British Prime Minister Johnson claimed that it as "a deal which will if anything allows our companies and our exporters to do even more business with our European friends". But his Office for Budget Responsibility forecasts a 4 per cent decline in the country's GDP in the medium term resulting from Brexit. The deal will also not go down well in anti-Brexit Scotland. The deal on fishing is likely to decimate the Scottish fishing industry and bring forth the economic argument. The Scottish argument for independence may also get reignited.

Brexit will also profoundly reshape the EU. Michel Barnier reiterated his view of Brexit as a "lose-lose" for both sides. The EU now faces a structural challenge which will profoundly reshape the EU, and above all the remaining 27 member countries are also faced with new challenges resulting from Brexit.

 The UK, the second biggest net contributor to the EU is now leaving, causing a budgetary crunch and that ought to be taken seriously. The EU also now faces fracturing of liberal democracy notwithstanding the democratic deficit within the EU itself. The union has created a very huge division between northern and southern member countries, each becoming very suspicious of the other.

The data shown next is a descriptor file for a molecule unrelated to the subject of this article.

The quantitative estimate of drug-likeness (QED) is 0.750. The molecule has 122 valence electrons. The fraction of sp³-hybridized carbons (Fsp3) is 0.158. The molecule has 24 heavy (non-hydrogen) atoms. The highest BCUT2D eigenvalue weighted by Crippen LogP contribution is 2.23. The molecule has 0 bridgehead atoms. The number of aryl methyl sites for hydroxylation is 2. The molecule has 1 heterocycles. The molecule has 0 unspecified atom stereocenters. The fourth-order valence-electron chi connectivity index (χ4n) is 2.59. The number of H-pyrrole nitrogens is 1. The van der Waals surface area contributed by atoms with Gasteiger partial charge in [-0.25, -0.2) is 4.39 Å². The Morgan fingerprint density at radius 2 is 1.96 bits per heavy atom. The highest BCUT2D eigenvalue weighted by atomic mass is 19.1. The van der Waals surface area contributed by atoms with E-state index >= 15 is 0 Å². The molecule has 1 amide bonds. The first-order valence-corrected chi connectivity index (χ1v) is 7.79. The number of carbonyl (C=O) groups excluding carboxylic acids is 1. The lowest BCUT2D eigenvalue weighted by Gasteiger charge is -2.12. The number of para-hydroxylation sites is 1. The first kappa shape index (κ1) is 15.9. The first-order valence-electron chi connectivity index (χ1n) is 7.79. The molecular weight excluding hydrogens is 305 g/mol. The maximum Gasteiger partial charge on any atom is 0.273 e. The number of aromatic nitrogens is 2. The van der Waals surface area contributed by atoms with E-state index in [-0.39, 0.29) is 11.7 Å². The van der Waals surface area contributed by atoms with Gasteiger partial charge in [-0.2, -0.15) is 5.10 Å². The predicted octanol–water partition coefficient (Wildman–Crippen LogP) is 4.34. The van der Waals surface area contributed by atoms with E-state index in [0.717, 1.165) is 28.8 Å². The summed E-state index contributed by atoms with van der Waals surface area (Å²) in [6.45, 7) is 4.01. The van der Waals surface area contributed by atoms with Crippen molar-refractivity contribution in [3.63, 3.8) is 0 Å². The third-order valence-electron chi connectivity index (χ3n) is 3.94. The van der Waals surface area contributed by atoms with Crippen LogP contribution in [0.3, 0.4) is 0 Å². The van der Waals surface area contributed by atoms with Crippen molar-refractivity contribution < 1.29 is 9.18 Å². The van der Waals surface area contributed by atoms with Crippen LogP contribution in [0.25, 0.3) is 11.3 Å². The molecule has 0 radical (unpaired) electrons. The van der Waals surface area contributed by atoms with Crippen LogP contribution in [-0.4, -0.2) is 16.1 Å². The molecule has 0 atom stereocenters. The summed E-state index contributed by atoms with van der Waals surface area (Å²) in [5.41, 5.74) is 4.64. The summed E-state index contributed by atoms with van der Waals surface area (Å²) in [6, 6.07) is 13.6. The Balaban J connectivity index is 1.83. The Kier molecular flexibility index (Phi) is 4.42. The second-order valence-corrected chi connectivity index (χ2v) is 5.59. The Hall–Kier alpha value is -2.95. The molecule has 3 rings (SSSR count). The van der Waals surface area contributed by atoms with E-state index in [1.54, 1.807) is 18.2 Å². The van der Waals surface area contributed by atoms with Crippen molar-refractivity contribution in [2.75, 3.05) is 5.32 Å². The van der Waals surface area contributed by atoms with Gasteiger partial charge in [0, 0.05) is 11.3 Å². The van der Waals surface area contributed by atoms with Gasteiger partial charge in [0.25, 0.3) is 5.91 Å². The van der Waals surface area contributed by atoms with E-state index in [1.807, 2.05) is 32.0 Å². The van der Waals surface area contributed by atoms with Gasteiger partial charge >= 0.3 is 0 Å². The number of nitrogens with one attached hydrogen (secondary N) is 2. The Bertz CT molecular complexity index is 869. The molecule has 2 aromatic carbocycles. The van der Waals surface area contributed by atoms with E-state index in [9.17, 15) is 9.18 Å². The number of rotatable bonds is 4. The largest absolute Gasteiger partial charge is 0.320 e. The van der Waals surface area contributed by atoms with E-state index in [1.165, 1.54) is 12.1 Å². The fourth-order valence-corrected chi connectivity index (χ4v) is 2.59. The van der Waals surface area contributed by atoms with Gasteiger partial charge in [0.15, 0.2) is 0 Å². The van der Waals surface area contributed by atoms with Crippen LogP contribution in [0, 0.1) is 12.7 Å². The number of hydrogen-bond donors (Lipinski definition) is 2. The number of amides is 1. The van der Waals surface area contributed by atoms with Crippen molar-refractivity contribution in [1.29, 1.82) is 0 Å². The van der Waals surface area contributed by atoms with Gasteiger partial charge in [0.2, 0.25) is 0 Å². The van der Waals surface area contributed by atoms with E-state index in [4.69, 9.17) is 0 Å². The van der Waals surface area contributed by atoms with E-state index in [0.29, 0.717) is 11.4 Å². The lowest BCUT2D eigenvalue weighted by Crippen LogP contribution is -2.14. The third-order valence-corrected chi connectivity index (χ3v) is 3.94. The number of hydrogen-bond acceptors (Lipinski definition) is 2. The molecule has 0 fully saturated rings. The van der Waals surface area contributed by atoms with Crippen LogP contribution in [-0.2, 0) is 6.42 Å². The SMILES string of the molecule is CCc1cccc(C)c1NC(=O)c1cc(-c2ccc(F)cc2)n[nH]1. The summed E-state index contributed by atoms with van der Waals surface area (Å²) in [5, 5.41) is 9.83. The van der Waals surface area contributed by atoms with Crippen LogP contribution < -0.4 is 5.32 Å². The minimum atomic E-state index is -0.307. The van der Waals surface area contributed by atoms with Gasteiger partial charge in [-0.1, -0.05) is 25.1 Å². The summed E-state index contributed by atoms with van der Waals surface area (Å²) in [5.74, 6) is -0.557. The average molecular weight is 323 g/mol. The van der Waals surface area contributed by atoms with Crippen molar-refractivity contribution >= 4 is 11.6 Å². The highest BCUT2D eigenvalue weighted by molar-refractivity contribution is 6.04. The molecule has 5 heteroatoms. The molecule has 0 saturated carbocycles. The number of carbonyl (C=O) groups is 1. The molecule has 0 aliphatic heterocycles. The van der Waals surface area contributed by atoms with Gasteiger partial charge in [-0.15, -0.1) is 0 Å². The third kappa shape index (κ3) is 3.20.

Even before the signing of the Treaty of Rome in 1957, which created what has to become EU, there have been tensions between the classical liberal vision and the social democratic vision. But the EU in reality at its core embraced classical liberal vision with some elements from social democratic vision grafted onto it. The left in general, however, argue that the EU has become the primary European vehicle for neo-liberalism and globalisation. In fact, the EU is facing growing questions over the viability of its social model.

The European Project appears to be failing and so far has failed to build broader resilience into the system. The EU has for all practical reasons become an unreformable institution, something both Left and Right agree on, but for very different reasons.